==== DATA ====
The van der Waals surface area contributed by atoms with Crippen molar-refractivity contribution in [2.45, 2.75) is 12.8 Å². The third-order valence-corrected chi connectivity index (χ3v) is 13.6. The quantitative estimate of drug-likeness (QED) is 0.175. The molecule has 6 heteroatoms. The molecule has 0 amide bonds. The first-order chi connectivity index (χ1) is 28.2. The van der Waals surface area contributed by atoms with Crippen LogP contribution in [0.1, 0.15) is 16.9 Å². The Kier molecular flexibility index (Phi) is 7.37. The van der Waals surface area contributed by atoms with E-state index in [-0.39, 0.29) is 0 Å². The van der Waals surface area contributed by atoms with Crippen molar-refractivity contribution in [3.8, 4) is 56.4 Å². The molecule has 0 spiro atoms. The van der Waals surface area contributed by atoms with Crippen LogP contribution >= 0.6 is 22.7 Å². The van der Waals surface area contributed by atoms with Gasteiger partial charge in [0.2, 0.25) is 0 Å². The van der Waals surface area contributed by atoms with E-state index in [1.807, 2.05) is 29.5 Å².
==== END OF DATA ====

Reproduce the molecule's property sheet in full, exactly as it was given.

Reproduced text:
The van der Waals surface area contributed by atoms with Crippen molar-refractivity contribution in [2.45, 2.75) is 12.8 Å². The third-order valence-corrected chi connectivity index (χ3v) is 13.6. The quantitative estimate of drug-likeness (QED) is 0.175. The molecule has 6 heteroatoms. The molecule has 0 amide bonds. The first-order chi connectivity index (χ1) is 28.2. The van der Waals surface area contributed by atoms with Crippen LogP contribution in [0.1, 0.15) is 16.9 Å². The Kier molecular flexibility index (Phi) is 7.37. The van der Waals surface area contributed by atoms with E-state index in [-0.39, 0.29) is 0 Å². The van der Waals surface area contributed by atoms with Crippen molar-refractivity contribution in [3.8, 4) is 56.4 Å². The molecule has 0 spiro atoms. The van der Waals surface area contributed by atoms with Crippen LogP contribution >= 0.6 is 22.7 Å². The van der Waals surface area contributed by atoms with Gasteiger partial charge in [0.2, 0.25) is 0 Å². The van der Waals surface area contributed by atoms with E-state index in [1.807, 2.05) is 29.5 Å².